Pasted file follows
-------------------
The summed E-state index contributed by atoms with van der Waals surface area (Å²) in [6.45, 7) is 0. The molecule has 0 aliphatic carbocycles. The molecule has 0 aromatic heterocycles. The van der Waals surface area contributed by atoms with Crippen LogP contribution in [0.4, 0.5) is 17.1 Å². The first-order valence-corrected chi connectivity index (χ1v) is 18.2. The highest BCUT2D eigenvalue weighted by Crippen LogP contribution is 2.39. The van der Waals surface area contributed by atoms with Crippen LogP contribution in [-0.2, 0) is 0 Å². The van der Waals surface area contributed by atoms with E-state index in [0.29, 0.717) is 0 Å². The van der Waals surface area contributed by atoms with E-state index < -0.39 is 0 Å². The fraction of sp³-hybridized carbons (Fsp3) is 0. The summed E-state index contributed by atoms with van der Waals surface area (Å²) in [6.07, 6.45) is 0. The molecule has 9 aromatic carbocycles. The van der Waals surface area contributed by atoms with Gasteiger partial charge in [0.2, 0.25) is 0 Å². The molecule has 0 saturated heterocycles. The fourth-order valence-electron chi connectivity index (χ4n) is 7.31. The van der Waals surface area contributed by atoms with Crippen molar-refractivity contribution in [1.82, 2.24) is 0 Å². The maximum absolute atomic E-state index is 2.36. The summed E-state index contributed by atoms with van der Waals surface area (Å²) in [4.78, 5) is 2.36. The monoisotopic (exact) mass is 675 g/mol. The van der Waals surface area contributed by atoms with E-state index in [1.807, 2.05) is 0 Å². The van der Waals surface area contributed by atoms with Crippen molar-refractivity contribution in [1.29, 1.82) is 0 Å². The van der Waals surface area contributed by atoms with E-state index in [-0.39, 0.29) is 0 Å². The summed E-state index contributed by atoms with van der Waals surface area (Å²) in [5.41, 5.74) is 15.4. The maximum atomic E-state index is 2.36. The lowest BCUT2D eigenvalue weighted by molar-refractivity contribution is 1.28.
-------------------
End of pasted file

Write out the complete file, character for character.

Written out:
The summed E-state index contributed by atoms with van der Waals surface area (Å²) in [6.45, 7) is 0. The molecule has 0 aliphatic carbocycles. The molecule has 0 aromatic heterocycles. The van der Waals surface area contributed by atoms with Crippen LogP contribution in [0.4, 0.5) is 17.1 Å². The first-order valence-corrected chi connectivity index (χ1v) is 18.2. The highest BCUT2D eigenvalue weighted by Crippen LogP contribution is 2.39. The van der Waals surface area contributed by atoms with Crippen LogP contribution in [-0.2, 0) is 0 Å². The van der Waals surface area contributed by atoms with E-state index in [0.29, 0.717) is 0 Å². The van der Waals surface area contributed by atoms with E-state index < -0.39 is 0 Å². The fraction of sp³-hybridized carbons (Fsp3) is 0. The summed E-state index contributed by atoms with van der Waals surface area (Å²) in [6.07, 6.45) is 0. The molecule has 9 aromatic carbocycles. The van der Waals surface area contributed by atoms with Gasteiger partial charge in [0.2, 0.25) is 0 Å². The molecule has 0 saturated heterocycles. The fourth-order valence-electron chi connectivity index (χ4n) is 7.31. The van der Waals surface area contributed by atoms with Crippen molar-refractivity contribution in [1.82, 2.24) is 0 Å². The maximum absolute atomic E-state index is 2.36. The summed E-state index contributed by atoms with van der Waals surface area (Å²) in [4.78, 5) is 2.36. The monoisotopic (exact) mass is 675 g/mol. The van der Waals surface area contributed by atoms with E-state index in [1.807, 2.05) is 0 Å². The van der Waals surface area contributed by atoms with Crippen molar-refractivity contribution in [1.29, 1.82) is 0 Å². The van der Waals surface area contributed by atoms with E-state index in [-0.39, 0.29) is 0 Å². The summed E-state index contributed by atoms with van der Waals surface area (Å²) in [5.41, 5.74) is 15.4. The maximum atomic E-state index is 2.36. The lowest BCUT2D eigenvalue weighted by molar-refractivity contribution is 1.28.